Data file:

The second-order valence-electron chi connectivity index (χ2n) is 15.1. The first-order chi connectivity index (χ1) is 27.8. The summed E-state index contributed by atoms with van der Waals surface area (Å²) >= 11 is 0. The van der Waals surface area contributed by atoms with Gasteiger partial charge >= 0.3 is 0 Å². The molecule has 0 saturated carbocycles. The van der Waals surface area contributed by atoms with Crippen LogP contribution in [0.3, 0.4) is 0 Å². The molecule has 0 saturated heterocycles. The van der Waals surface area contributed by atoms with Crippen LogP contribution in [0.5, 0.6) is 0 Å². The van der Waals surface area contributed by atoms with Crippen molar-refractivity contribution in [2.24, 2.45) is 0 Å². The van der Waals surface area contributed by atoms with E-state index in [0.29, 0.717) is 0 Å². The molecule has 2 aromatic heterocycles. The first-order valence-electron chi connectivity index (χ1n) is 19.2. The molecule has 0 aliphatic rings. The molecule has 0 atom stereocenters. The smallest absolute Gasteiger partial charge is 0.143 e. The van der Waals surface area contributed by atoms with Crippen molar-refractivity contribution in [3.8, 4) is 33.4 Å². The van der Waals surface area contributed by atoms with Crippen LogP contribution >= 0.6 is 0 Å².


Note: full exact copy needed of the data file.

The second-order valence-electron chi connectivity index (χ2n) is 15.1. The first-order chi connectivity index (χ1) is 27.8. The summed E-state index contributed by atoms with van der Waals surface area (Å²) >= 11 is 0. The van der Waals surface area contributed by atoms with Gasteiger partial charge >= 0.3 is 0 Å². The molecule has 0 saturated carbocycles. The van der Waals surface area contributed by atoms with Crippen LogP contribution in [0.3, 0.4) is 0 Å². The molecule has 0 saturated heterocycles. The van der Waals surface area contributed by atoms with Crippen LogP contribution in [0.5, 0.6) is 0 Å². The van der Waals surface area contributed by atoms with Crippen molar-refractivity contribution in [2.24, 2.45) is 0 Å². The van der Waals surface area contributed by atoms with E-state index in [0.29, 0.717) is 0 Å². The molecule has 2 aromatic heterocycles. The first-order valence-electron chi connectivity index (χ1n) is 19.2. The molecule has 0 aliphatic rings. The molecule has 0 atom stereocenters. The smallest absolute Gasteiger partial charge is 0.143 e. The van der Waals surface area contributed by atoms with Crippen molar-refractivity contribution in [3.8, 4) is 33.4 Å². The van der Waals surface area contributed by atoms with Crippen LogP contribution >= 0.6 is 0 Å².